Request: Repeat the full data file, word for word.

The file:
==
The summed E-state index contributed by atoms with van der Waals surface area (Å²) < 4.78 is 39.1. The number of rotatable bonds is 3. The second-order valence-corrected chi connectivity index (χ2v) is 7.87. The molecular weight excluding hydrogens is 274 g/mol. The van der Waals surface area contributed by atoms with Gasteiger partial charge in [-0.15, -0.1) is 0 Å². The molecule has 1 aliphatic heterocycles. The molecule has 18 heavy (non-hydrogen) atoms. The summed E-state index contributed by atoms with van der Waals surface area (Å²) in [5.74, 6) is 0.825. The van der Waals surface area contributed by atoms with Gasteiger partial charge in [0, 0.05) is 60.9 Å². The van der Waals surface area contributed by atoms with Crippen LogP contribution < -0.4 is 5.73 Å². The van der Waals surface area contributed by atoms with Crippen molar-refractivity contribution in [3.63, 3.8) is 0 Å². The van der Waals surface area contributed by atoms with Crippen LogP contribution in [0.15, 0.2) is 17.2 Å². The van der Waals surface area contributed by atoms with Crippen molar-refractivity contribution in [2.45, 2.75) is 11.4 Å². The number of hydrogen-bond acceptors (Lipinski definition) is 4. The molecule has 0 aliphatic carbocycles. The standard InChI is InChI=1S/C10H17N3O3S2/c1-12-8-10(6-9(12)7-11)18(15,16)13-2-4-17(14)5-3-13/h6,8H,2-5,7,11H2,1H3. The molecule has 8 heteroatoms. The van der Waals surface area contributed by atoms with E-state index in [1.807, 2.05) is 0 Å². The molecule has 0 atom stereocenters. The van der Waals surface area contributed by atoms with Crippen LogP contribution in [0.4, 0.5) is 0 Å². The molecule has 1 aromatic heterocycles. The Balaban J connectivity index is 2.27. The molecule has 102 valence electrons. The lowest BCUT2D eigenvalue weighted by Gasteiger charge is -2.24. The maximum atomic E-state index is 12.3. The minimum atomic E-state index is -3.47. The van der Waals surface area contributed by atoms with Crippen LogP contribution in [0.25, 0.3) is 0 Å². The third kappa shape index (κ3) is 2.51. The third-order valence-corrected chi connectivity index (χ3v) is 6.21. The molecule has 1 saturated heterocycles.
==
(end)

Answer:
The summed E-state index contributed by atoms with van der Waals surface area (Å²) < 4.78 is 39.1. The number of rotatable bonds is 3. The second-order valence-corrected chi connectivity index (χ2v) is 7.87. The molecular weight excluding hydrogens is 274 g/mol. The van der Waals surface area contributed by atoms with Gasteiger partial charge in [-0.15, -0.1) is 0 Å². The molecule has 1 aliphatic heterocycles. The molecule has 18 heavy (non-hydrogen) atoms. The summed E-state index contributed by atoms with van der Waals surface area (Å²) in [5.74, 6) is 0.825. The van der Waals surface area contributed by atoms with Gasteiger partial charge in [0, 0.05) is 60.9 Å². The van der Waals surface area contributed by atoms with Crippen LogP contribution < -0.4 is 5.73 Å². The van der Waals surface area contributed by atoms with Crippen molar-refractivity contribution in [3.63, 3.8) is 0 Å². The van der Waals surface area contributed by atoms with Crippen LogP contribution in [0.15, 0.2) is 17.2 Å². The van der Waals surface area contributed by atoms with Crippen molar-refractivity contribution in [2.45, 2.75) is 11.4 Å². The number of hydrogen-bond acceptors (Lipinski definition) is 4. The molecule has 0 aliphatic carbocycles. The standard InChI is InChI=1S/C10H17N3O3S2/c1-12-8-10(6-9(12)7-11)18(15,16)13-2-4-17(14)5-3-13/h6,8H,2-5,7,11H2,1H3. The molecule has 8 heteroatoms. The van der Waals surface area contributed by atoms with E-state index in [1.807, 2.05) is 0 Å². The molecule has 0 atom stereocenters. The van der Waals surface area contributed by atoms with Crippen LogP contribution in [0.4, 0.5) is 0 Å². The molecule has 1 aromatic heterocycles. The Balaban J connectivity index is 2.27. The molecule has 102 valence electrons. The lowest BCUT2D eigenvalue weighted by Gasteiger charge is -2.24. The maximum atomic E-state index is 12.3. The minimum atomic E-state index is -3.47. The van der Waals surface area contributed by atoms with Crippen LogP contribution in [0.25, 0.3) is 0 Å². The third kappa shape index (κ3) is 2.51. The third-order valence-corrected chi connectivity index (χ3v) is 6.21. The molecule has 1 saturated heterocycles.